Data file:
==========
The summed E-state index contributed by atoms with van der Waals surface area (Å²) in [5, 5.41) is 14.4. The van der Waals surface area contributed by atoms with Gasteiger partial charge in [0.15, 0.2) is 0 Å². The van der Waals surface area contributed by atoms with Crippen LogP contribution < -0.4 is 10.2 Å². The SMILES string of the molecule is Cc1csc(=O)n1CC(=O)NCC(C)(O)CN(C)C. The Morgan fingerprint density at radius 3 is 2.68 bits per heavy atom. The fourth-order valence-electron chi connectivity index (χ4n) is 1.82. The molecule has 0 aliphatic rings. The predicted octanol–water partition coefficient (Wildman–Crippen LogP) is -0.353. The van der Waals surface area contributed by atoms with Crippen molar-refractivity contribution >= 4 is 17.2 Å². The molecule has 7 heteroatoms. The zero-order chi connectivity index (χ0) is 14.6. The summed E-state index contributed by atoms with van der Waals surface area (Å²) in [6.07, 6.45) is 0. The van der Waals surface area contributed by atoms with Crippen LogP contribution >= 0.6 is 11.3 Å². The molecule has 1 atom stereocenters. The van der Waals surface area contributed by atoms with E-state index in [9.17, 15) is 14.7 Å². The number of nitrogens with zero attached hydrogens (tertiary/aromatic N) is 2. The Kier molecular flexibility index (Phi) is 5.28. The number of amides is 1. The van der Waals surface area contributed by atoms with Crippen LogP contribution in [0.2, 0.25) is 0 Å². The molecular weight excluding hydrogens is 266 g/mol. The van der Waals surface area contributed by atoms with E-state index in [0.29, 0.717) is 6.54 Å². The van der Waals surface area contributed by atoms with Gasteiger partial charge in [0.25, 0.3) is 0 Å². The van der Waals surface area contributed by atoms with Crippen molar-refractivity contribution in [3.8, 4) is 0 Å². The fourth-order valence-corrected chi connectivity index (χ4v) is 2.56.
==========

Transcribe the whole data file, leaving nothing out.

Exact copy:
The summed E-state index contributed by atoms with van der Waals surface area (Å²) in [5, 5.41) is 14.4. The van der Waals surface area contributed by atoms with Gasteiger partial charge in [0.15, 0.2) is 0 Å². The van der Waals surface area contributed by atoms with Crippen LogP contribution < -0.4 is 10.2 Å². The SMILES string of the molecule is Cc1csc(=O)n1CC(=O)NCC(C)(O)CN(C)C. The Morgan fingerprint density at radius 3 is 2.68 bits per heavy atom. The fourth-order valence-electron chi connectivity index (χ4n) is 1.82. The molecule has 0 aliphatic rings. The predicted octanol–water partition coefficient (Wildman–Crippen LogP) is -0.353. The van der Waals surface area contributed by atoms with Crippen molar-refractivity contribution >= 4 is 17.2 Å². The molecule has 7 heteroatoms. The zero-order chi connectivity index (χ0) is 14.6. The summed E-state index contributed by atoms with van der Waals surface area (Å²) in [6.07, 6.45) is 0. The van der Waals surface area contributed by atoms with Crippen LogP contribution >= 0.6 is 11.3 Å². The molecule has 1 atom stereocenters. The van der Waals surface area contributed by atoms with E-state index in [9.17, 15) is 14.7 Å². The number of nitrogens with zero attached hydrogens (tertiary/aromatic N) is 2. The Kier molecular flexibility index (Phi) is 5.28. The number of amides is 1. The van der Waals surface area contributed by atoms with Crippen LogP contribution in [0.2, 0.25) is 0 Å². The molecular weight excluding hydrogens is 266 g/mol. The van der Waals surface area contributed by atoms with E-state index in [0.29, 0.717) is 6.54 Å². The van der Waals surface area contributed by atoms with Gasteiger partial charge in [0.25, 0.3) is 0 Å². The van der Waals surface area contributed by atoms with Crippen molar-refractivity contribution in [3.8, 4) is 0 Å². The fourth-order valence-corrected chi connectivity index (χ4v) is 2.56.